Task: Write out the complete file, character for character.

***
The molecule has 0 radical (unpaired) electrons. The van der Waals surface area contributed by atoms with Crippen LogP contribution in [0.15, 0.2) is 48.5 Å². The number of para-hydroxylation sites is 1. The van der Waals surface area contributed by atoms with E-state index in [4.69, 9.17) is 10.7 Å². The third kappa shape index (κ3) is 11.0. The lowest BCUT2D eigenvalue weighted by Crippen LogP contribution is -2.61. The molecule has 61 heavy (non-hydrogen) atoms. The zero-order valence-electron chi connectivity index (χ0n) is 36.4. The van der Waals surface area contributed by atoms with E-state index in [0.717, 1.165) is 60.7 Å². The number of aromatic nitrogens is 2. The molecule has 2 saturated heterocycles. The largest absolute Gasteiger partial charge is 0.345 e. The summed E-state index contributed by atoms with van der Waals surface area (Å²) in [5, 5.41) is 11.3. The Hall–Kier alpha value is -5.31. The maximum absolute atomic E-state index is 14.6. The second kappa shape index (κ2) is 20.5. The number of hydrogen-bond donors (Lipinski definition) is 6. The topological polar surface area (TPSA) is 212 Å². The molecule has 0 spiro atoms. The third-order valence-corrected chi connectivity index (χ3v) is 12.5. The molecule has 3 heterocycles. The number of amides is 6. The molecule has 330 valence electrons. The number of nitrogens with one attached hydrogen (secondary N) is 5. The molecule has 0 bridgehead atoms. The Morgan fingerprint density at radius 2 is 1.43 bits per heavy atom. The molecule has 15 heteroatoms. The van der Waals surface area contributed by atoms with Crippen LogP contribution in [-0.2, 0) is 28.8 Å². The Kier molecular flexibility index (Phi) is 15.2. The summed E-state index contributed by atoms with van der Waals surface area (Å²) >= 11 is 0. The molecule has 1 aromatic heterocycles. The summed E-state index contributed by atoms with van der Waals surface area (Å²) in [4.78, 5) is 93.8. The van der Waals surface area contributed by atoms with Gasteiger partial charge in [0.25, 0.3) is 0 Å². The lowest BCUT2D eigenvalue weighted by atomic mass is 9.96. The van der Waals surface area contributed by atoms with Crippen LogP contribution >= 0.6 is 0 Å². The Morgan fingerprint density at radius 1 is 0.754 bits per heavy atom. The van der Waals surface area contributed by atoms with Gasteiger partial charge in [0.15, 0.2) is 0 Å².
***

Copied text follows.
The molecule has 0 radical (unpaired) electrons. The van der Waals surface area contributed by atoms with Crippen LogP contribution in [0.15, 0.2) is 48.5 Å². The number of para-hydroxylation sites is 1. The van der Waals surface area contributed by atoms with E-state index in [4.69, 9.17) is 10.7 Å². The third kappa shape index (κ3) is 11.0. The lowest BCUT2D eigenvalue weighted by Crippen LogP contribution is -2.61. The molecule has 61 heavy (non-hydrogen) atoms. The zero-order valence-electron chi connectivity index (χ0n) is 36.4. The van der Waals surface area contributed by atoms with E-state index in [0.717, 1.165) is 60.7 Å². The number of aromatic nitrogens is 2. The molecule has 2 saturated heterocycles. The largest absolute Gasteiger partial charge is 0.345 e. The summed E-state index contributed by atoms with van der Waals surface area (Å²) in [5, 5.41) is 11.3. The Hall–Kier alpha value is -5.31. The maximum absolute atomic E-state index is 14.6. The second kappa shape index (κ2) is 20.5. The number of hydrogen-bond donors (Lipinski definition) is 6. The topological polar surface area (TPSA) is 212 Å². The molecule has 0 spiro atoms. The third-order valence-corrected chi connectivity index (χ3v) is 12.5. The molecule has 3 heterocycles. The number of amides is 6. The molecule has 330 valence electrons. The number of nitrogens with one attached hydrogen (secondary N) is 5. The molecule has 0 bridgehead atoms. The Morgan fingerprint density at radius 2 is 1.43 bits per heavy atom. The molecule has 15 heteroatoms. The van der Waals surface area contributed by atoms with Crippen LogP contribution in [-0.2, 0) is 28.8 Å². The Kier molecular flexibility index (Phi) is 15.2. The summed E-state index contributed by atoms with van der Waals surface area (Å²) >= 11 is 0. The molecule has 1 aromatic heterocycles. The summed E-state index contributed by atoms with van der Waals surface area (Å²) in [4.78, 5) is 93.8. The van der Waals surface area contributed by atoms with Gasteiger partial charge in [0.25, 0.3) is 0 Å². The lowest BCUT2D eigenvalue weighted by atomic mass is 9.96. The van der Waals surface area contributed by atoms with Crippen LogP contribution >= 0.6 is 0 Å². The Morgan fingerprint density at radius 1 is 0.754 bits per heavy atom. The van der Waals surface area contributed by atoms with Gasteiger partial charge in [0.15, 0.2) is 0 Å².